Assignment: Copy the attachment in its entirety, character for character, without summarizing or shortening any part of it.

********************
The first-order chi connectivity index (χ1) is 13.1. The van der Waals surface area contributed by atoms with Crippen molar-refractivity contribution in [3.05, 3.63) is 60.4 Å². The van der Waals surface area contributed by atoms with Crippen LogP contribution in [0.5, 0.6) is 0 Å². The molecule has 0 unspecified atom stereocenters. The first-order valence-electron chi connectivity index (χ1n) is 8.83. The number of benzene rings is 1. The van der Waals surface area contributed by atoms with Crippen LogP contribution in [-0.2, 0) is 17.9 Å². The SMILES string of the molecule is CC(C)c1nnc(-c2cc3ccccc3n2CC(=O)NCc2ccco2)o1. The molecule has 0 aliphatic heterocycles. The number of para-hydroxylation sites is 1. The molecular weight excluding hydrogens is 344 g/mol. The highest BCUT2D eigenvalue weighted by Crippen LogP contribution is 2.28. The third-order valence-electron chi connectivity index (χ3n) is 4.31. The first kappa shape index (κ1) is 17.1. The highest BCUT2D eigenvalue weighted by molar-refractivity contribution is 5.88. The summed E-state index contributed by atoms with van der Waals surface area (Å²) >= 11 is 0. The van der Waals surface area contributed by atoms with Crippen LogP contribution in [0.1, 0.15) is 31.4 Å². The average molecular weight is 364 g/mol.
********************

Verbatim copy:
The first-order chi connectivity index (χ1) is 13.1. The van der Waals surface area contributed by atoms with Crippen molar-refractivity contribution in [3.05, 3.63) is 60.4 Å². The van der Waals surface area contributed by atoms with Crippen LogP contribution in [0.5, 0.6) is 0 Å². The molecule has 0 unspecified atom stereocenters. The first-order valence-electron chi connectivity index (χ1n) is 8.83. The number of benzene rings is 1. The van der Waals surface area contributed by atoms with Crippen LogP contribution in [-0.2, 0) is 17.9 Å². The SMILES string of the molecule is CC(C)c1nnc(-c2cc3ccccc3n2CC(=O)NCc2ccco2)o1. The molecule has 0 aliphatic heterocycles. The number of para-hydroxylation sites is 1. The molecular weight excluding hydrogens is 344 g/mol. The highest BCUT2D eigenvalue weighted by Crippen LogP contribution is 2.28. The third-order valence-electron chi connectivity index (χ3n) is 4.31. The first kappa shape index (κ1) is 17.1. The highest BCUT2D eigenvalue weighted by molar-refractivity contribution is 5.88. The summed E-state index contributed by atoms with van der Waals surface area (Å²) >= 11 is 0. The van der Waals surface area contributed by atoms with Crippen LogP contribution in [0.1, 0.15) is 31.4 Å². The average molecular weight is 364 g/mol.